Tuesday, May 13, 2008

YouTube, Crime and Real Reality



“Bad boys, bad boys, whatcha gonna do? Whatcha gonna do when they come for you?”

I used to watch “Cops”, one of reality TVs first entries and one of the longest running television shows in the United States. I was fascinated to see real police officers on duty catching criminals. Sad but true, it was always more fun when they were doing so right in my own town. “Cops” in Portland or Denver, OK. But “Cops” in Lakewood or Pierce County? Sweet. Not only did it tell stories of criminal justice, but you could also play spot the landmark.

“Check it out, they’re right by the Shipwreck Tavern.”

Always edited for action and careful to obscure the criminals identifying features (unless that individual signed a release ((Mom, I’m on TV!!!)), they pointed out where crimes occurred and gave us a closer peek into the real world.

Now it is in our hands as well.

Scott Fontaine, The News Tribune's mobile journalist, has posted a submitted video in an attempt to start a dialog around the subject of citizens who record the actions of other citizens involved in criminal activity and then make the images available to the public. He also made an accompanying comment requesting others thoughts.

In this case downtown resident Laura Hanan sent a video of a group of young men drinking what looks like a fifth of tequila (my guess, could be vodka) out by a parked car in front of a downtown nightclub. At one point it appears that one of them urinates on the wall.

This is not the first time locally that someone has recorded a video to point out problems they would like to have addressed. Scott weighed in on the topic last November in this post.

Not just in Tacoma either, Katherine Sather in a post this week on Citizen Rain writes about a Belltown resident who wanted to draw attention to drug problems in her neighborhood and created a YouTube page called Belltown Crime.

As Katherine notes, “Video titles include "crackheads playing football in my alley" and "crackhead makes pipe out of a can while wearing sombrero."

The videos on the site appear to have gone private again. As the poster explains, “sorry. I only took the videos for two weeks, and it was never my intention to keep shooting videos or to leave the videos on for a long time, just wanted light to be shed on the problem,…”

Which, it apparently helped to do.

Certainly the surveillance video of the criminal dubbed “Captain Jack Sparrow Burglar” once posted convinced the not too bright, unsuccessful break in artist to turn himself in.

At least one police department is considering making it part of their policing process according to the Washington Post. The Arlington County Police Department has turned to YouTube in its quest to get the bad guys by posting surveillance video from crime scenes in hope of generating leads and identifying suspects.

As I commented on Scotts blog, cameras and cell phones record video now, and posting is easy to do. I imagine that we will be seeing more of this type of citizen reporting. As for COPS, I think it is still airing, and the makers have a new show called Street Patrol.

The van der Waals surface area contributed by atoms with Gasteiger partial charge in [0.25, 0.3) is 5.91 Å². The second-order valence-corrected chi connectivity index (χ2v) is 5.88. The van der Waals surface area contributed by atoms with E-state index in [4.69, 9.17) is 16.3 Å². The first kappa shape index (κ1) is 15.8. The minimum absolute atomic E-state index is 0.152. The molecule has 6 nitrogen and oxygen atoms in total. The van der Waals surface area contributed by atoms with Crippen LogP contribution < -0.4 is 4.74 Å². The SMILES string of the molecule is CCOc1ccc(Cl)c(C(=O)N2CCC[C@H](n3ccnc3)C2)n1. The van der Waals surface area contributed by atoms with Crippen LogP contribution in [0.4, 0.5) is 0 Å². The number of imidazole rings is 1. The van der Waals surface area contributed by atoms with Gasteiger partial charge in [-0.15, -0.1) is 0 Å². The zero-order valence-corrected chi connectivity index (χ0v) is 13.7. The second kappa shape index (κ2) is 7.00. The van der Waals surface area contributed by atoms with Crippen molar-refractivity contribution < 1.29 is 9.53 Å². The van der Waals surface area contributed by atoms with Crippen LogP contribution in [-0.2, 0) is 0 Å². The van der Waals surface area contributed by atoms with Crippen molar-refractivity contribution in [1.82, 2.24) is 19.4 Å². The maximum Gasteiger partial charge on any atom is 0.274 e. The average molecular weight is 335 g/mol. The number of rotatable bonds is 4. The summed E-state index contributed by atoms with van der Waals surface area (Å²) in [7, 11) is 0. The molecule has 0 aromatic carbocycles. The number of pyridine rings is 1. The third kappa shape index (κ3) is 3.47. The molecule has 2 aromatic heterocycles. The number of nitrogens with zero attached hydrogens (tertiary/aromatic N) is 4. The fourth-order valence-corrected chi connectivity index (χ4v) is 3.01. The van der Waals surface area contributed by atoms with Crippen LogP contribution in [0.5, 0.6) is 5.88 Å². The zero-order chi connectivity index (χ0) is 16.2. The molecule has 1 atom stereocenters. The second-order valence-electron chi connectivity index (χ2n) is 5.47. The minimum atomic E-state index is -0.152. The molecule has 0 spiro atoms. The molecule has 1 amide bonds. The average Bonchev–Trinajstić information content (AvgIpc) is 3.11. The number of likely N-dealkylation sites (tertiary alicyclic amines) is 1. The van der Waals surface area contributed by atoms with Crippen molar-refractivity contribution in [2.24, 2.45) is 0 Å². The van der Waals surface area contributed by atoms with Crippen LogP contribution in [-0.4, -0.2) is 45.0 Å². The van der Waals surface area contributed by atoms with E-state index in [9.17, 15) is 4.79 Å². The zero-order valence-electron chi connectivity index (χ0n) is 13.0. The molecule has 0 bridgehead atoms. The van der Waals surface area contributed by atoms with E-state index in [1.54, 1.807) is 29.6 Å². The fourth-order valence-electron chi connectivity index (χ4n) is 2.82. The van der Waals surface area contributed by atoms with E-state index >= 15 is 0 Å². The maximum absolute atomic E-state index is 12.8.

I also believe that at some point laws will be needed or tested having to do with privacy and defamation issues for online posting of videos.

4 comments:

Erik said...

I also believe that at some point laws will be needed or tested having to do with privacy and defamation issues for online posting of videos.

Filming and picture taking in full public view has been around for decades. There is no legal issue to test. There is simply no privacy right whatsoever.

Andrew Fry said...

There are definitely rights issues in commercial use. So if a particular video is captured and posted, then for some reason becomes an income source for the videographer, is there recourse for the person whose image is captured?

More so, I am thinking of incidents that have yet to occur, but might. Stalking via video posting, defamation through altering videos to hurt a person or group. That sort of thing. Taking video in a public place and then posting it without comment is fine.

Andrew Fry said...

Not the last word on it, but here is a nice summary of various legal issues surrounding video, including some public use info.

"What About Shooting in Public?
If, for example, I'm standing on the sidewalk near a hospital shooting video of a passing ambulance for a video I'm making, I am in a public place and I am entitled to shoot it. If, on the other hand, I zoom in on the face of the victim being removed from the ambulance, even if I'm standing on a public sidewalk, that's a violation of privacy unless I get a model release form.

Although you can tape relatively freely in public, as soon as you enter private property, restrictions may apply. It should be obvious that you can't go into someone's back yard and tape them in their home without permission. Sporting events and theater or music productions are good examples where confusion can arise. Check with the administration department of the school, theater or arena for guidelines.

Privacy also covers exposing intimate details of someone's personal life without his or her permission. If you reveal private facts in a video production, you could be held liable. If the facts are false and damaging, you could be sued for libel."

http://www.videomaker.com/article/3651/

Erik said...

Good response Andree and nice to see you at Frost Park Chalk Off on Friday.

Overall, I would say the general legal guideline rule is that anything in the public is open for videotaping.

From that general rule, the federal and state governments have made a few exceptions where intellectual property rights.

For someone not making money off the taping, the leeway is even greater.

For an activity from the street, it would be very hard to find any restriction.